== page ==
Transcript of Year End Results Conference Call

Participants
Terri MacInnis, Director of Investor Relations
Randall K. Fields, Chairman and Chief Executive Officer
John R. Merrill, Chief Financial Officer
Jane Hoffer, Chief Operating Officer

Listen to the conference call

Presentation

Operator
Greetings, ladies and gentlemen and welcome to the Park City Group Year End Results Conference Call. At this time, all participants are on a listen-only mode. A brief question and answer session will follow the formal presentation. If anyone should require operator assistance during the conference, please press *0 on your telephone keypad. As a reminder, this conference is being recorded.

It is now my pleasure to introduce your host, Ms. Terri MacInnis, Director of Investor Relations. Thank you, Ms. MacInnis, you may begin.

Terri MacInnis – Park City Group, Inc. – Director of Investor Relations
Good afternoon, everyone. Thank you for joining us today for our discussion of Park City Group’s financial results for the fiscal year ended June 2008. I’m Terri MacInnis, Director of Investor Relations of Bibicoff & MacInnis. Joining me this afternoon from Park City Group is Randy Fields, Chairman and CEO; John Merrill, CFO; and Jane Hoffer, COO.

Before we begin, let me remind you that the information presented and discussed today includes forward-looking statements which are made under the Safe Harbor Provisions of the Private Securities Litigation Reform Act of 1995. The risks and uncertainties related to such statements are detailed in our SEC filings.

Today’s call is being recorded and archived. A replay of the call will be available on the investor relations section of the Park City Group website, www.parkcitygroup.com.

On today’s call, Randy Fields will provide some prepared remarks and will then turn the call over to John Merrill. Afterwards, we will open up the call for your questions, which you may direct to either Randy, John, or Jane.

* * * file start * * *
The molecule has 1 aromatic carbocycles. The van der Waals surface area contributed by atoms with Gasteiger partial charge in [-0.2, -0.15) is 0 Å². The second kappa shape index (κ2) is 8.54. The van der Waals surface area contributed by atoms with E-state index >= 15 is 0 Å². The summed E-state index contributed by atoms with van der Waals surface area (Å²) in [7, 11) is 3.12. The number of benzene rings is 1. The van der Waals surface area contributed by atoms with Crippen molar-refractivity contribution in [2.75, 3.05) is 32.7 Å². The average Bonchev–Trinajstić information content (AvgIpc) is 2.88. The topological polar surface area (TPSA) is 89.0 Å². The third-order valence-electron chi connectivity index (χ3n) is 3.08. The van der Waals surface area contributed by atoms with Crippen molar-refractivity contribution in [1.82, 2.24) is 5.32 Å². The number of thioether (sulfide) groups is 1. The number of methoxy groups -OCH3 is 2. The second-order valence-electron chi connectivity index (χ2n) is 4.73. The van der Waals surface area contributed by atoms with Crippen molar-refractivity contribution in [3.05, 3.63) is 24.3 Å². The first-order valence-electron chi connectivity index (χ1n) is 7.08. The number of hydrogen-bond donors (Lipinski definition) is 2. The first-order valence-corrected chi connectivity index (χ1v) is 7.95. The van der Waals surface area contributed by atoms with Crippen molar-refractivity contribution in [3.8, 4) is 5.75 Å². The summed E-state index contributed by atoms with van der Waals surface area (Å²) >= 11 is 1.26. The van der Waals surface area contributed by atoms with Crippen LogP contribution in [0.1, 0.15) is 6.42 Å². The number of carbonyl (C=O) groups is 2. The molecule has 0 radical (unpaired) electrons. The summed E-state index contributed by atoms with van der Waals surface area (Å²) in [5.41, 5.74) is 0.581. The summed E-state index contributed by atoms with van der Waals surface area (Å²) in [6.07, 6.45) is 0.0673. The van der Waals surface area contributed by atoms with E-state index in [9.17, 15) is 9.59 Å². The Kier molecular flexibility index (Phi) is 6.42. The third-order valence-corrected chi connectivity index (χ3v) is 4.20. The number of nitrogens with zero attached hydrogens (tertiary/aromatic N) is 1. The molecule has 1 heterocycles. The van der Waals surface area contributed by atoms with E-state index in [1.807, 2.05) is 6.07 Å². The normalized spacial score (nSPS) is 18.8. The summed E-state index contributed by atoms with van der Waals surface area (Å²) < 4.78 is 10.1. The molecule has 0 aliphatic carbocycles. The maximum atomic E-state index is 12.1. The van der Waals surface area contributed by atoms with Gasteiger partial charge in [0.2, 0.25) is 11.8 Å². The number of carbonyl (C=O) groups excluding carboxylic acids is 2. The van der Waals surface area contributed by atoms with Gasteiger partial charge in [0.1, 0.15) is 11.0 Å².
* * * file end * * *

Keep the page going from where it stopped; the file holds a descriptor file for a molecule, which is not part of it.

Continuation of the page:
Now, it is my pleasure to turn the call over to Randy Fields, Chief Executive Officer.

Randall K. Fields – Park City Group, Inc. – Chairman and Chief Executive Officer
I want to thank everybody for taking time out this afternoon. I know it’s an important day in the market and the world to listen to our year end conference call. Really the topics that we’ll cover today, I suspect, involved not just last year but equally importantly what’s going on in terms of our acquisition of Prescient so we’re fully prepared to talk about that as well. But to kick things off, let me turn it over to our CFO, John Merrill, who’ll give us an outline of what happened in the prior fiscal year. He’ll turn it back to me and I’ll sort of give you what I consider to be the managerial highlights.

John R. Merrill – Park City Group, Inc. – Chief Financial Officer
Thanks, Randy and good afternoon, everyone.

Fiscal 2008 was an exciting year for Park City Group operationally, strategically, and financially. Let me begin my comment by addressing Park City Group’s fiscal 2008 year end results. The year ended June 30, 2008. Our financial results certainly provided a balanced outcome given the challenging macroeconomic conditions both domestically and abroad. Therefore, I’ll take a few moments to focus on some key results that were realized during our last year’s performance. The year ended June 30, 2008, the company reported revenues increased 29% to $3.35 million as compared with $2.59 million for the same period in 2007. When income for patent activities is included which cannot be included in GAAP revenue, total revenue in patent income for the year ended June 30, 2008 was $3.95 million, an increase of 53% over the same period in 2007. Also note that the company experienced significant double and triple digit growth in all of our revenue streams expect for maintenance revenues which were down approximately 4% for fiscal 2008. Growth in subscription revenues, professional services revenues, and license fees for the year end June 30, 2008 was up at 127%, 26%, and 110%, respectively, when compared to revenue results for the same period in 2007.